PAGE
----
HIGH Fantastic art direction and a horrifically surreal tone.
LOW Breaking "crates" and tracking down meaningless collectibles? So '90s.
WTF Are players really supposed to be able to hear the hidden snouts oinking?
I admit it. I've got a bit of a weak spot for Alice in Wonderland. Something about the concept of being lost in a hallucinogenic, psycho-spawned landscape clicks with me, and whenever someone has a new interpretation of the original material, my interest never fails to pique. As such, it was a foregone conclusion that I would find myself playing American McGee's Alice: Madness Returns at one point or another.
This third-person platformer comes to players ten years after McGee's original Alice, and starts off with our heroine speaking to a therapist. Terrible events from her past are revisited for the player to see, and the developers make clear from the outset that the adventure to come is taking place within a troubled, damaged mind—of that there is no doubt. What follows is a disturbingly surreal quest to cleanse a broken psyche of internal strife and restore what's left of little Alice Liddell's sanity.
When things get rolling and transition from the dismally grey "real" world to the fantastic inner landscape of Alice's imagination, I was immediately taken with how beautiful, and even magical Wonderland was. Each area is wonderfully realized with rich palettes of color, and unbelievable detail work that explodes with creativity. Bottomless vistas fade out like lost memories, bloodied machinery grinds ominously and without mercy, castles made of playing cards float in pure blue skies, and twisted dolls in distorted proportions come together to create a world that is both awe-inspiring and deeply unsettling. The tone, mood, and art direction in Alice: Madness Returns are unassailable.
Just as stunning as the environments? Alice herself.
A master class in elegant character design, Miss Liddell's constantly-shifting dresses and heavily-lined eyes are simple, yet defining—a perfect complement to the deceptive ease of controlling her.
As enhanced as the world she explores, Alice can evade enemies by dissolving into a cloud of butterflies, her ability to triple jump and glide is almost angelic in nature, and the full complement of weapons she wields (from the snicker-snack Vorpal Blade to the shield-shattering Hobby Horse) are smartly mapped and effortless to implement. Within just a few moments, her entire range of abilities feel like second nature. Easily approachable yet pleasantly complex, finding this level of balance in a character is rare, and I have great appreciation for the way Alice exists in a comfortable space between combo overkill and simple navigation.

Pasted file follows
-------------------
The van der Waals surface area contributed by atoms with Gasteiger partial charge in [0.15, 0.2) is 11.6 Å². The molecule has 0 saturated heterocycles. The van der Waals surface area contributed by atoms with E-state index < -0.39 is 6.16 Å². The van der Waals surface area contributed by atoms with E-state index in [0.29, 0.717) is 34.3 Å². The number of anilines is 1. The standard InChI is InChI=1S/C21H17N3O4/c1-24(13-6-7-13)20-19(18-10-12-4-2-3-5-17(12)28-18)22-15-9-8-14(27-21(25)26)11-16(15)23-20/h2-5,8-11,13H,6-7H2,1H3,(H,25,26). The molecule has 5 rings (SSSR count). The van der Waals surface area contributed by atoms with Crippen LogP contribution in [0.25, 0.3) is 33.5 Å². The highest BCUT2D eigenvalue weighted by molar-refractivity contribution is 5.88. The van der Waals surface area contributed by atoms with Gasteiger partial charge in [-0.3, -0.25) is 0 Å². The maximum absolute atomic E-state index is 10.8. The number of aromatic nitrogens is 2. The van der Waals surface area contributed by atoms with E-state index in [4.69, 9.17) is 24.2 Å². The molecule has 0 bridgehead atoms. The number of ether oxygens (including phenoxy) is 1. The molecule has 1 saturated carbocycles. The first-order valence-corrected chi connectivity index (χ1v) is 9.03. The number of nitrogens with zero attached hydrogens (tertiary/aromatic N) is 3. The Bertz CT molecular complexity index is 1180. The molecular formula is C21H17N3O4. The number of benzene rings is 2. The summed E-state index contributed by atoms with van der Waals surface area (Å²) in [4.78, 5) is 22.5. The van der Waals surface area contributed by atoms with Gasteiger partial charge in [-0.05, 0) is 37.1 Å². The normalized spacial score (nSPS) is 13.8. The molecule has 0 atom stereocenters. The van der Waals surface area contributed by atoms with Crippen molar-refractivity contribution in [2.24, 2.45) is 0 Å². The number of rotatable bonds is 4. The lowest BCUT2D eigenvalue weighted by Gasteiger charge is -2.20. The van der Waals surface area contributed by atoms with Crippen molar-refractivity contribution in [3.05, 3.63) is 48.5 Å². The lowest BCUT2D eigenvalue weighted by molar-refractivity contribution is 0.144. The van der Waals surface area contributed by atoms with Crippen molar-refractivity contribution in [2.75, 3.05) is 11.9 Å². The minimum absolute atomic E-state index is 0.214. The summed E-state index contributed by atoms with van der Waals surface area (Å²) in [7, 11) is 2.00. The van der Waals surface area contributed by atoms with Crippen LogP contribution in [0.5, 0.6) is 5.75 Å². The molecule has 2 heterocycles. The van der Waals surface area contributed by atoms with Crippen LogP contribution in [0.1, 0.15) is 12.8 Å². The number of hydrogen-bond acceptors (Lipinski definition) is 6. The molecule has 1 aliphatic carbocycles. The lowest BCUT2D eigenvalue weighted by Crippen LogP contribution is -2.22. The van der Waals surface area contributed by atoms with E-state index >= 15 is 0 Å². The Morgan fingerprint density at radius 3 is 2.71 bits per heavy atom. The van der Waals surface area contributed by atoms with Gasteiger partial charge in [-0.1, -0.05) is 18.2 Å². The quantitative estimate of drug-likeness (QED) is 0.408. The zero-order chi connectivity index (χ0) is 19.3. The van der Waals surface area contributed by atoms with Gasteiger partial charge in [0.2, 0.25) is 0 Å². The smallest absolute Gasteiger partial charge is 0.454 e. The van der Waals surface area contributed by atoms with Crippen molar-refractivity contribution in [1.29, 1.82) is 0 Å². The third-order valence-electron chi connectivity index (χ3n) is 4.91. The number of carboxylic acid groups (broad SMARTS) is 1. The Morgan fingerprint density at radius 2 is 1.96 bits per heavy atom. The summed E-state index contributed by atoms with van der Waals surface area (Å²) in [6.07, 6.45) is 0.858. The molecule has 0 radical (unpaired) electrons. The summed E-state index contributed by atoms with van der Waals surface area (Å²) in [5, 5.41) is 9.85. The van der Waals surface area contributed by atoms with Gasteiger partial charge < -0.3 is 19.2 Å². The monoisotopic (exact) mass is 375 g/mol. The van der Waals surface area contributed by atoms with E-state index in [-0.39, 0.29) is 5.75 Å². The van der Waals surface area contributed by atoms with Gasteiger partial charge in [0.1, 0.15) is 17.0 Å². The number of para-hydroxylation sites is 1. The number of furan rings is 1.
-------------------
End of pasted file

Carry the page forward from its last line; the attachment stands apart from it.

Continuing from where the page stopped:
My fondness for Alice aside, examination of the play formula reveals a design sensibility that I never would have expected. For players old enough to remember, a shorthand way of describing it is to say that Spicy Horse has created the greatest N64 game that never was. Although it may sound like an insult (and really, it's not) Alice would have been absolutely mindblowing back in the late nineties.
At that time, designing games in all three dimensions was a brand-new thing, and the standards to come were still being set. While this new ground was constantly being broken, a large number of character-action platform games appeared. The bulk of these placed heavy emphasis on making difficult jumps in 3D space and offered plentiful item collection as a central component. Alice faithfully follows in that same tradition, and honestly, it would have blown most of the competition out of the water back then.
Unfortunately, now is not back then.
The lion's share of time in Wonderland will be spent piloting Alice from floating object to floating object, the nature of which will vary. In one place, it's airborne mah-jongg titles; in another, it's cages suspended in space or jellyfish buoyantly bobbing under water. Regardless of what these platforms look like, there is little variation or depth. Jumping is just jumping, and there's a lot of it. Don't get me wrong though—platforming is always a welcome component in my book as long as it's done well (and it's done well enough here) but there's too much of it, and not enough of anything else.